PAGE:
Remarkable Morphology Transformation from Fiber to Nanotube of a Histidine Organogel in Presence of a Binuclear Iron(III)–Sulfur Complex
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Ferrocene (Fc)–peptide conjugates are an interesting class of compounds that have been explored extensively due to the ability of Fc to act as a scaffold to support peptide secondary structural motifs. Fc–peptide conjugates have also displayed self-assembly and gelation behaviour forming an interesting class of new biomaterials. Here, a Fc–phenylalanine–histidine–OMe conjugate has been synthesized and tested for supramolecular gelation. Interestingly, this compound forms a supramolecular gel in the presence of the binuclear iron–sulfur (Fe–S) cluster and displays interesting properties including redox-responsiveness and morphological changes from fibers to spherical vesicles. The gelation in the presence of the Fe–S cluster has future potential to study prebiotic self-assembly, prebiotic cofactor relationships and biomimetic active sites.
KeywordsOrganogel Ferrocene Peptides Iron–sulfur Supramolecular
Supramolecular gels have attracted a lot of attention over the last several years due to their variety of applications in different fields [1, 2]. They can be studied in materials science, catalysis, drug delivery, environmental studies, as biomimics, and in supramolecular chemistry. The formation of self-assembled gels by low-molecular weight gelators involves non-covalent interactions such as hydrogen bonding, π–π stacking, hydrophobic, and van der Waal interactions [3, 4]. These non-covalent interactions are responsible for forming self-assembled three dimensional nanofibrillar network structures. Hydrogen bonding is stated to be the most significant non-covalent interaction in supramolecular assembly [5, 6, 7]. Gels are also responsive to various external stimuli including heat, light, sonication, and pH [3, 8, 9, 10, 11].
Bio-organometallic ferrocene (Fc) amino acid and peptide conjugates have been explored extensively, largely to study the ability of Fc to act as a scaffold to support peptide secondary structural motifs [12, 13, 14]. More recently, it was discovered that Fc–peptides can also be triggered to form stimuli responsive gels [10, 11, 15, 16]. Many of the reported stable Fc–peptide gels are formed when conjugates have a single podant peptide chain, whereas for di-substituted systems, intramolecular H-bonding interactions between adjacent peptide chains dominate and interfere with effective intermolecular interactions . This subtle interplay between intra- and intermolecular interactions make Fc–peptides an interesting group of conjugates to be studied as small structural and/or environmental changes can influence gelation properties dramatically. The presence of the Fc group also imparts redox responsiveness to Fc–peptide based gels . Fc–peptide derivatives display self-assembly and gelation behaviour, forming a range of nanostructures, including nanofibers, nanotubes, and nanovesicles . For example, Zhang et al. have reported ferrocenoyl phenylalanine as a novel hydrogelator and explored its responsiveness to a series of stimuli including redox reactions, guest–host interactions and pH changes . Fang et al. reported four novel cholesterol-conjugated Fc gelators, which respond to shaking, sonication, heating and redox reactions . In addition, our group has reported multiple Fc–peptide conjugates capable of metal binding and forming organogels [18, 19, 20, 21, 22, 23, 24, 25]. This includes a disubstituted Fc–tryptophan conjugate capable of gel formation and exhibits redox responsiveness .
Histidine is an amino acid that is commonly reported as a metal binding site in metalloproteins and nucleases due to the imidazole ring [26, 27]. Histidine’s stabilizing role in complex formation reactions of short oligopeptides has been well recognized and carefully reviewed. Fc–histidine conjugates have been synthesized and explored as active site mimics and for catalysis however, the addition of prebiotic cofactors have not been explored . Histidine residues have the ability to form discrete metal complexes by coordinating divalent metal ions such as Zn, Cd, and Co . To the best of our knowledge Fc–histidine conjugates have not been widely explored as gelators. Histidine gels without Fc have been reported as organogels , for example Roy et al. recently explored solely a histidine based peptide amphiphile capable of forming a stable hydrogel at physiological pH . They also investigated metal salts inducing variation in self-assembling behaviour of these amphiphiles as a superior strategy to access diverse nanostructures and physical properties utilizing a single gelator design. Combining the metal binding properties of histidine residues and the redox responsiveness of the Fc into one gelator holds promise for the investigation of interesting morphological and physical properties of novel biomimetic gel materials.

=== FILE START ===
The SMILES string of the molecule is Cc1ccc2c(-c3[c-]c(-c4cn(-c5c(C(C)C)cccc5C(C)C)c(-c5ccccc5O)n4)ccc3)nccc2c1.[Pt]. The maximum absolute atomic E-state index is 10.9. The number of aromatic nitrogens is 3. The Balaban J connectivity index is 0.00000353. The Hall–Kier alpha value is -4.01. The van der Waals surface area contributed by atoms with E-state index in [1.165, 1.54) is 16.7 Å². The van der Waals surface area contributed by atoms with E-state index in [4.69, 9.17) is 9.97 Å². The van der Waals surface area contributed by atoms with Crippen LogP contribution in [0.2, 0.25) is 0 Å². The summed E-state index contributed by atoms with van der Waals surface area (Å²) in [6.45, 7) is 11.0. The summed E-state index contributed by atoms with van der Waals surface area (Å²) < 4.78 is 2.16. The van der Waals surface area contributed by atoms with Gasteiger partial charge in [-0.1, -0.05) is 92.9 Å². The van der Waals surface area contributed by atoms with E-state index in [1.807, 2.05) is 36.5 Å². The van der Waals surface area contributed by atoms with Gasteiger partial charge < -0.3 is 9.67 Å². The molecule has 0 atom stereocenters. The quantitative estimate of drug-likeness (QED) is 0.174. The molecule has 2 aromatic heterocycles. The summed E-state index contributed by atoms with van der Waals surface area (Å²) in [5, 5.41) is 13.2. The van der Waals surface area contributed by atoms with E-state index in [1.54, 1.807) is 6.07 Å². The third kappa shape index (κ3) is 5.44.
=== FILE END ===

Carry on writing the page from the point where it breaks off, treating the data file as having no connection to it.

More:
As mentioned, the addition of prebiotic cofactors to Fc–peptide conjugate mimetic models have not been explored. Iron–sulfur (Fe–S) clusters are ubiquitous cofactors composed of iron and inorganic sulfur. They are required for the function of proteins involved in a wide range of activities including electron transport in respiratory chain complexes, regulatory sensing, photosynthesis and DNA repair. They are evolutionary ancient and are present in essentially all organisms including archaea, bacteria, plants, and animals . The high level of evolutionary conservation is consistent with the possibility that Fe–S clusters contributed to the success of early forms of life. Despite their vulnerability to oxidation and degradation, Fe–S clusters are crucial for facilitating enzyme activities in all kingdoms of life because they can bind electron-rich enzymatic substrates, accept or donate single electrons, and stabilize specific protein conformations that are important to the activities of numerous proteins . Constructing enzyme models with the addition of Fe–S clusters present in the system allows the potential to study these enzyme activities and active sites in prebiotic life. Hydrogenase enzymes are a class of enzymes that are reported to achieve electron transfer to or from the active site through a series of Fe–S clusters . One example of a model mimic using a Fc–peptide conjugate and Fe–S cluster was reported by Metzler-Nolte where he constructed a more realistic, peptide-based hydrogenase model covalently attaching a diiron-hexacarbonyl core to two cysteine molecules and are connected via peptide bonds to a Fc moiety .